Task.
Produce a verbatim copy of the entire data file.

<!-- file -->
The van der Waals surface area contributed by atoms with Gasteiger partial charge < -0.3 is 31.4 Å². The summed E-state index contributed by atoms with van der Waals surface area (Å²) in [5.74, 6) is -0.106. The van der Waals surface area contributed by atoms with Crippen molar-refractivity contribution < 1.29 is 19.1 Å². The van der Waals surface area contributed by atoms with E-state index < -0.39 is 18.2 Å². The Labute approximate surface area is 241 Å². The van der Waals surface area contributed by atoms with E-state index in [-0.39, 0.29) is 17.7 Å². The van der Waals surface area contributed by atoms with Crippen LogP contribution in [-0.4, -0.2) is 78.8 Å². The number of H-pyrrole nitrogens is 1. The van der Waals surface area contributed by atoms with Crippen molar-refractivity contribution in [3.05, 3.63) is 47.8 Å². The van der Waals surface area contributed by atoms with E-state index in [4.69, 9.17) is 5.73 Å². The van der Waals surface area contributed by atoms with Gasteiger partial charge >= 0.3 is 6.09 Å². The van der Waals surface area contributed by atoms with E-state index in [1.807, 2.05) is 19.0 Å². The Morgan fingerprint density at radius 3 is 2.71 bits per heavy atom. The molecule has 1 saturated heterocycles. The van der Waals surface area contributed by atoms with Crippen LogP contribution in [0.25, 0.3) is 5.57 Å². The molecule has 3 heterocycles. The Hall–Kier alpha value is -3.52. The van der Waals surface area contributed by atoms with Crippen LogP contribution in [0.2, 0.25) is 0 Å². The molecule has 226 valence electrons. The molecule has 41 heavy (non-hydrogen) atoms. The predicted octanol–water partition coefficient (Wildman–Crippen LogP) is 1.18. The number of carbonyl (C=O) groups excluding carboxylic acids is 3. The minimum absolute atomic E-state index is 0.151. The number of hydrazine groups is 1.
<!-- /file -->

The van der Waals surface area contributed by atoms with Gasteiger partial charge < -0.3 is 31.4 Å². The summed E-state index contributed by atoms with van der Waals surface area (Å²) in [5.74, 6) is -0.106. The van der Waals surface area contributed by atoms with Crippen molar-refractivity contribution < 1.29 is 19.1 Å². The van der Waals surface area contributed by atoms with E-state index < -0.39 is 18.2 Å². The Labute approximate surface area is 241 Å². The van der Waals surface area contributed by atoms with E-state index in [-0.39, 0.29) is 17.7 Å². The van der Waals surface area contributed by atoms with Crippen LogP contribution in [-0.4, -0.2) is 78.8 Å². The number of H-pyrrole nitrogens is 1. The van der Waals surface area contributed by atoms with Crippen molar-refractivity contribution in [3.05, 3.63) is 47.8 Å². The van der Waals surface area contributed by atoms with E-state index in [4.69, 9.17) is 5.73 Å². The van der Waals surface area contributed by atoms with Gasteiger partial charge >= 0.3 is 6.09 Å². The van der Waals surface area contributed by atoms with E-state index in [1.807, 2.05) is 19.0 Å². The Morgan fingerprint density at radius 3 is 2.71 bits per heavy atom. The molecule has 1 saturated heterocycles. The van der Waals surface area contributed by atoms with Crippen LogP contribution in [0.25, 0.3) is 5.57 Å². The molecule has 3 heterocycles. The Hall–Kier alpha value is -3.52. The van der Waals surface area contributed by atoms with Crippen LogP contribution in [0.2, 0.25) is 0 Å². The molecule has 226 valence electrons. The molecule has 41 heavy (non-hydrogen) atoms. The predicted octanol–water partition coefficient (Wildman–Crippen LogP) is 1.18. The number of carbonyl (C=O) groups excluding carboxylic acids is 3. The minimum absolute atomic E-state index is 0.151. The number of hydrazine groups is 1.